Sharpen a step bit?



Just kidding....
Actually, pleased to see you're using an injector system--I use an old "Gem" razor...double edge blade...
http://img0.etsystatic.com/il_570xN.301010164.jpg
Probably was a standard military issue item some 60 years ago, the knurled handle on mine is slightly different....
Add pictures here
✖
<% if( /^image/.test(type) ){ %>
<% } %>
<%-name%>
Add image file
Upload
PrecisionmachinisT wrote:
(...)

Yeah! I *want* one of those.
That's the kind I used, to trim the downy fir I was pleased to call a beard many (cough MANY) years ago.
If you promise not to tell anyone, I will confide a secret. As recently as last year, I asked for one of those at a local drugstore. The SWT at the register looked at me and said "Safety Razor? What's that?" :)
She eventually recovered by mentioning that they *did* sell safety razor blades.
I'm really intrigued to see if those blades can actually be sharpened using the apocryphal glass tumbler or if that was just creative thinking on someone's part.
--Winston
Add pictures here
✖
<% if( /^image/.test(type) ){ %>
<% } %>
<%-name%>
Add image file
Upload

Fairly common antique store item--I doubt if I paid over 5 bucks for it....

The blades are still widely availablle and since they're so incredibly cheap, I haven't felt athe need to try resharpening.

Add pictures here
✖
<% if( /^image/.test(type) ){ %>
<% } %>
<%-name%>
Add image file
Upload
PrecisionmachinisT wrote:
(...)

You are passing up the opportunity to own one of these?

http://www.youtube.com/watch?v
ÜeWb51xrEY
--Winston
Add pictures here
✖
<% if( /^image/.test(type) ){ %>
<% } %>
<%-name%>
Add image file
Upload
On Thu, 12 Apr 2012 07:56:22 -0700, "PrecisionmachinisT"

I still prefer the two bladed system, I tried one of the five blade units that arrived in the mail as a free sample and while it did a good job considering I only shave my lips and neck, it felt all wrong - something like shaving with a file (METALWORK).
Add pictures here
✖
<% if( /^image/.test(type) ){ %>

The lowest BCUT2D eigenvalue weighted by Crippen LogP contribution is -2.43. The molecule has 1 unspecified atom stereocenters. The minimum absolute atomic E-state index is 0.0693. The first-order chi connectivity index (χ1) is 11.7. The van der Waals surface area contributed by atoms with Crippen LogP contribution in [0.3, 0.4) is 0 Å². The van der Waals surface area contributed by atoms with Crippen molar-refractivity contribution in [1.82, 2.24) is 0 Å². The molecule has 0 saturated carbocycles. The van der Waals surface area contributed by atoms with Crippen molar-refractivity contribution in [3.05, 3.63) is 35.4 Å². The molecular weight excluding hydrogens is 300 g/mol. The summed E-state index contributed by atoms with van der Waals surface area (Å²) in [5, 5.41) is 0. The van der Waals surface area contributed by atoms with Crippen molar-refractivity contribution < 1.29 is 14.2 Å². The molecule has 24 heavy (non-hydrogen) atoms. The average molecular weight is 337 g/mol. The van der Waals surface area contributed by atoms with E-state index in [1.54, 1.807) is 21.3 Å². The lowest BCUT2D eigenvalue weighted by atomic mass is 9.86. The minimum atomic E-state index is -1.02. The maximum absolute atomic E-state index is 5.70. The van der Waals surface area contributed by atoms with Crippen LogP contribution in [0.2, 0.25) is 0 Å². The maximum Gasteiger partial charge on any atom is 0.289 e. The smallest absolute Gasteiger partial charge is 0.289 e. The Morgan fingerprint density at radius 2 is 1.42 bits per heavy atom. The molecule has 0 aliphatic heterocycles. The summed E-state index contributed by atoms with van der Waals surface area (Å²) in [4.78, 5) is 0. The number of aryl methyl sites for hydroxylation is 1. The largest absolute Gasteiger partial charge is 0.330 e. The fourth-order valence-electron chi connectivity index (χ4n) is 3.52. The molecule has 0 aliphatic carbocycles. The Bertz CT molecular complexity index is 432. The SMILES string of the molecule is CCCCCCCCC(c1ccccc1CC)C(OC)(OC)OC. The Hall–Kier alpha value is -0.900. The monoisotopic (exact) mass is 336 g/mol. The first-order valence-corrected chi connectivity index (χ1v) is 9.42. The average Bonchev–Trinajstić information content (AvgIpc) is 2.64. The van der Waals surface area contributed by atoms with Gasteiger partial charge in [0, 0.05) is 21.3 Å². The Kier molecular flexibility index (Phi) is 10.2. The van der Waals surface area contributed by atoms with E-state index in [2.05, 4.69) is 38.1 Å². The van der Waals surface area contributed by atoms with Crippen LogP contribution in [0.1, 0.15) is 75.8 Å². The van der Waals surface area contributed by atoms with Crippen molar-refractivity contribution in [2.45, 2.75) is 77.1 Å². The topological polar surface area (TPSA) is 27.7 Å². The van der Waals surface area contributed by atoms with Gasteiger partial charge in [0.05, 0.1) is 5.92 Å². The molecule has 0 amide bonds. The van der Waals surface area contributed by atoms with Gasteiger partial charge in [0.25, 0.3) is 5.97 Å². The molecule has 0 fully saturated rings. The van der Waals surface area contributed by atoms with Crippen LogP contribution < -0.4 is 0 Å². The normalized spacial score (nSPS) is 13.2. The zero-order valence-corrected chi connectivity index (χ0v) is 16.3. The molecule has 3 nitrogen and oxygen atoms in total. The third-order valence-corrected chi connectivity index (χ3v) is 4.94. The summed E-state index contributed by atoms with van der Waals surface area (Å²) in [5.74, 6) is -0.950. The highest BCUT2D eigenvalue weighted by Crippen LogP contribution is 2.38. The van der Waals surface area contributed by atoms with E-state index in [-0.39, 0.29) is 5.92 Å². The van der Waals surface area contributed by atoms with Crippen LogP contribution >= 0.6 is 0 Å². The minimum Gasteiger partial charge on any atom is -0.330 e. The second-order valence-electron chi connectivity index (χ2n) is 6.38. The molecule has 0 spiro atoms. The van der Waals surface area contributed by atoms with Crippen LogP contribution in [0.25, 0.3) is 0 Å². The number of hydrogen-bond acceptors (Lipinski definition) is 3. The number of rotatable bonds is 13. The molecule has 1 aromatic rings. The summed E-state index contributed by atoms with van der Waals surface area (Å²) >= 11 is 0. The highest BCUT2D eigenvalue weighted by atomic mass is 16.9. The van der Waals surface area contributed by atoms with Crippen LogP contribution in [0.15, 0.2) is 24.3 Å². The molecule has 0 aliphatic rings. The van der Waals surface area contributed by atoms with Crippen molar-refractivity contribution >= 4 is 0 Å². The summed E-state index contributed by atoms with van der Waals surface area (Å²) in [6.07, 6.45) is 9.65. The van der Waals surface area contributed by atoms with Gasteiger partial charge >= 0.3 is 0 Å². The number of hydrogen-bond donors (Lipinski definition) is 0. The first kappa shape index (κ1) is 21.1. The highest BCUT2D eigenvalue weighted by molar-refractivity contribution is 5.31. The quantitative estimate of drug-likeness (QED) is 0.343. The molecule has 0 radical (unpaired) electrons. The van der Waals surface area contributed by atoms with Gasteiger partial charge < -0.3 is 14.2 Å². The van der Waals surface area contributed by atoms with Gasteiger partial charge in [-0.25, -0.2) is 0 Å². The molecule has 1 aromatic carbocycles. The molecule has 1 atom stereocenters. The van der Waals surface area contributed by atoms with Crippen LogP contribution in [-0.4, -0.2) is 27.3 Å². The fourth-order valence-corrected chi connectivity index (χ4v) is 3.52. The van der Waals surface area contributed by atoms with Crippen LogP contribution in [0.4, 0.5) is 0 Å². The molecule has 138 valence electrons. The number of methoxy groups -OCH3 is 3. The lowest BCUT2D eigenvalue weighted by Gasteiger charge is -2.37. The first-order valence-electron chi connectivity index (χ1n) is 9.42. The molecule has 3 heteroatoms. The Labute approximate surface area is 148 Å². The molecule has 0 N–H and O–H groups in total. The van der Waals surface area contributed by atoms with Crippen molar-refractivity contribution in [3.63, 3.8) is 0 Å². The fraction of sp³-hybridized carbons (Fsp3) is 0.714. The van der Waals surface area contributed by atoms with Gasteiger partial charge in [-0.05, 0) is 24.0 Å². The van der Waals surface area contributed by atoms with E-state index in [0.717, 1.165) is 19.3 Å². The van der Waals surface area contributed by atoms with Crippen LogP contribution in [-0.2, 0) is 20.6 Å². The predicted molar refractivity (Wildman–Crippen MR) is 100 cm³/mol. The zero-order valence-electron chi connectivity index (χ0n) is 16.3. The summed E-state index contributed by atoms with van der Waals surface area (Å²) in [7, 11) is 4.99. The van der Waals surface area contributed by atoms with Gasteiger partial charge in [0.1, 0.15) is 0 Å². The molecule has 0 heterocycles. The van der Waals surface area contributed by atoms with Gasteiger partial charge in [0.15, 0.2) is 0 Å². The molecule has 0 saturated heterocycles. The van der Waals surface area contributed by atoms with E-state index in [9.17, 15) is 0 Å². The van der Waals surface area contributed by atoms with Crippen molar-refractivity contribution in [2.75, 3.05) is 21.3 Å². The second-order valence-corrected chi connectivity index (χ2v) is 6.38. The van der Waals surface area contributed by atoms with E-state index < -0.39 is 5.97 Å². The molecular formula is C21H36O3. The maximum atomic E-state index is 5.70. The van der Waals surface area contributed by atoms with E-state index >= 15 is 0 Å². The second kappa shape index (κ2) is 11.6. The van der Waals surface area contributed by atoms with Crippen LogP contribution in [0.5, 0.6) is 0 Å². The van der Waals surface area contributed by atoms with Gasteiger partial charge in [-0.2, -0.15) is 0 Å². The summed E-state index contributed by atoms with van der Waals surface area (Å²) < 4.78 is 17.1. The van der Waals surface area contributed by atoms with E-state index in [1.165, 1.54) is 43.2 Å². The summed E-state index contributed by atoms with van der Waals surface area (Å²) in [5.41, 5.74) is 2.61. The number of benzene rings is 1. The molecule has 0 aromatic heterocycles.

<% } %>
<%-name%>
Add image file
Upload
snipped-for-privacy@rogers.com wrote:
(...)

I've been using TRAC II clone blades for the last few years since my local retailers stopped selling the originals.
The clones are convenient and cheap from my eBay retailer. They *do* have quality issues, though. Most last several shaves but some start tearing skin right out of the box.
I don't recall such inconsistency when I was using a safety razor. But that was a long time ago so they might have been as bad.
--Winston
Add pictures here
✖
<% if( /^image/.test(type) ){ %>
<% } %>
<%-name%>
Add image file
Upload
wrote:

I've been lucky yard saleing, plus some of the chinese copies @5/$1 aren't too bad, at least the bunch I bought a couple years back. By the time I run out of blades, someone else (caregiver) will be shaving me, probably with clippers.
Add pictures here
✖
<% if( /^image/.test(type) ){ %>
<% } %>
<%-name%>
Add image file
Upload

    [ ... ]

    Depends on where and when you are. I had an uncle who used to be a flyer in the Navy in the mid 1950s, and apparently he had problems getting razor blades on shipboard for a reasonable price (if at all). So he used that, and showed it to me as a kid. (He was back in the 'states by then, but traveling and not able to restock as conveniently as he would like.
    Enjoy,         DoN.
--
Remove oil spill source from e-mail
Email: < snipped-for-privacy@d-and-d.com> | Voice (all times): (703) 938-4564
  Click to see the full signature.
Add pictures here
✖